Last week in Brooklyn, home to the hipster/indie/creative class, an event was held to help adult women better understand the most crucial element of their business.

Not their fancy MFA or Ivy degree(s). Not their raw talent or burning desire to Change The World.

How to pitch their ideas to those with the authority and budgets to hire them.

This is from the Poynter Institute website (which is a terrific resource for all journalists, if you don’t know of it):

Hundreds of women (and a few men) crammed into a standing-room only bar in Brooklyn to discuss ways to close the byline gap.

At “Throw Like A Girl: Pitching the Hell Out of Your Stories,” which was organized by women’s nonfiction storytelling organization Her Girl Friday, a panel of experienced journalists and editors rejected suggestions that sexism or gender bias is exclusively responsible for the gap. Instead, they emphasized the need for young female journalists to develop the confidence to let rejection roll off their backs.

“You can’t see rejection as a real reflection of your value,” said New York Times metro editor Carolyn Ryan. “Every day, seasoned reporters pitch and get told no. Practicing pitching makes you a better pitcher. Rejection is part of the process.”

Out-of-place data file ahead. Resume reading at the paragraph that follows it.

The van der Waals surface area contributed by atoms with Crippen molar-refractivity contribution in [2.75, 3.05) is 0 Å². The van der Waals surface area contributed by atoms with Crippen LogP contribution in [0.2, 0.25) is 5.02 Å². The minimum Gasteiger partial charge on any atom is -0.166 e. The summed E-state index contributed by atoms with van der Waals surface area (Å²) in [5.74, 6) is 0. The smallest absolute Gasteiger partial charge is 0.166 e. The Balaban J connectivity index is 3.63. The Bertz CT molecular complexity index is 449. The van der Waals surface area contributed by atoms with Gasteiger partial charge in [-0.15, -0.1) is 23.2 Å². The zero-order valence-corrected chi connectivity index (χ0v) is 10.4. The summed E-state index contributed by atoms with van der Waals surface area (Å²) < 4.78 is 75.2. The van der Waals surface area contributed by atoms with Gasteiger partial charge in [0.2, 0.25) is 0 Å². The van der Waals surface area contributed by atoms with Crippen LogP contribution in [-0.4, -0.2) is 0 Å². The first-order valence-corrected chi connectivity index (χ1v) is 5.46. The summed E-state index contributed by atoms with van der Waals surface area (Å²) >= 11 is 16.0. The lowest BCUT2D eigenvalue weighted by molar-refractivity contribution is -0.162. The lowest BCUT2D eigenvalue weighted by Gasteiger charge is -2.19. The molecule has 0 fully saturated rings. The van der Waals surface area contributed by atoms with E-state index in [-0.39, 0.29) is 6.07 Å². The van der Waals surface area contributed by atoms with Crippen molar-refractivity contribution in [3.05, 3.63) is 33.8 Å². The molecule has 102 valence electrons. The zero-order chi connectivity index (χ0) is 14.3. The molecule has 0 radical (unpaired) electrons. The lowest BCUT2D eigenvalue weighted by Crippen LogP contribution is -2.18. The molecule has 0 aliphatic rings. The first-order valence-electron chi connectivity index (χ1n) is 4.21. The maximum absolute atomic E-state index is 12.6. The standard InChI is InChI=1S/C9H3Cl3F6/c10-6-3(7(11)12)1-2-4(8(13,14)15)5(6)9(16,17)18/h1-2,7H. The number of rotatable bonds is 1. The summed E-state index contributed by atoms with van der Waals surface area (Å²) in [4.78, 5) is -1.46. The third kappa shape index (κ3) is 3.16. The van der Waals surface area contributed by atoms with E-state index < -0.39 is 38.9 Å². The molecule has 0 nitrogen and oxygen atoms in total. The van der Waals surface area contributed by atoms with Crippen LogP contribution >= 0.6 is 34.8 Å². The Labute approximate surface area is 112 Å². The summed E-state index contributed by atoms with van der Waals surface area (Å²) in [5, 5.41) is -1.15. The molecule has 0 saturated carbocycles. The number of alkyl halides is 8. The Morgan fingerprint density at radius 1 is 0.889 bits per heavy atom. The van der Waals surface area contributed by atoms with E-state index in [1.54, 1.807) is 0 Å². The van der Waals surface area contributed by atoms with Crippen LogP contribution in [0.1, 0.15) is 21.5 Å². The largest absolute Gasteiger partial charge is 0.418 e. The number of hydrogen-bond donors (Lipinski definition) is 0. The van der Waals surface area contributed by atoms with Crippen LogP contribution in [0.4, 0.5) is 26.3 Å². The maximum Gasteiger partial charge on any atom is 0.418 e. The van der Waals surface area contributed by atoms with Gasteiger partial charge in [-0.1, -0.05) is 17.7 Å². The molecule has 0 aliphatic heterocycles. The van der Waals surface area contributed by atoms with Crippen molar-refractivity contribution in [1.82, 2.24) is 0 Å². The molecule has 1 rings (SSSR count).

New York Times reporter Amy O’Leary, who hosted the discussion, said that as a young reporter she was so afraid of rejection that she would often agonize over her pitches for weeks or even months at a time. Meanwhile, she said, her male counterparts would happily send off pitches they had written in a day.

I’m going to piss a few of you off here and I’m fine with that.

Grow a pair!

I grew up in a family of full-time freelancers. My father directed film and television documentaries and series. My step-mother wrote television drama. My mother wrote journalism. No one had a paycheck, pension, paid sick or vacation days or any form of back-up beyond our own gumption and savings.

We ate well, drank good wine, traveled widely and wore cashmere. We drove new-ish good cars.

And rejection — of our ideas and pitches and plans and goals, no matter how hard we’d worked on them — was as normal to all of us as breathing. Nor was it anything more noteworthy.

So I really don’t buy this notion of women being too afraid to pitch, pitch, pitch again.

I wrote an essay about how well and carefully my husband cared for me after my hip replacement this year. So far, it’s been rejected by The New York Times, More and O magazine. I’ll sell it, or some version of it, to someone. Just not yet.

What makes me so sure?

Well, the essay I wrote about my divorce and pitched to Woman’s Day, which soundly rejected it, was bought by another women’s magazine — and won me a Canadian National Magazine Award for humor. Sweet!

But what if I’d curled up in a little sad ball, held a pity party — and never pitched it again? Rejection to a writer (any artist likely) is like blood to a surgeon — a messy and inevitable part of every workday.

If you can’t handle rejection, you’re not ready to make a living as a creative/independent person. Even people with cube jobs — especially people with cube jobs — have to pich their ideas, (if not for their day-to-day living) for buy-in to get their projects approved, funded or green-lighted, to their colleagues and bosses.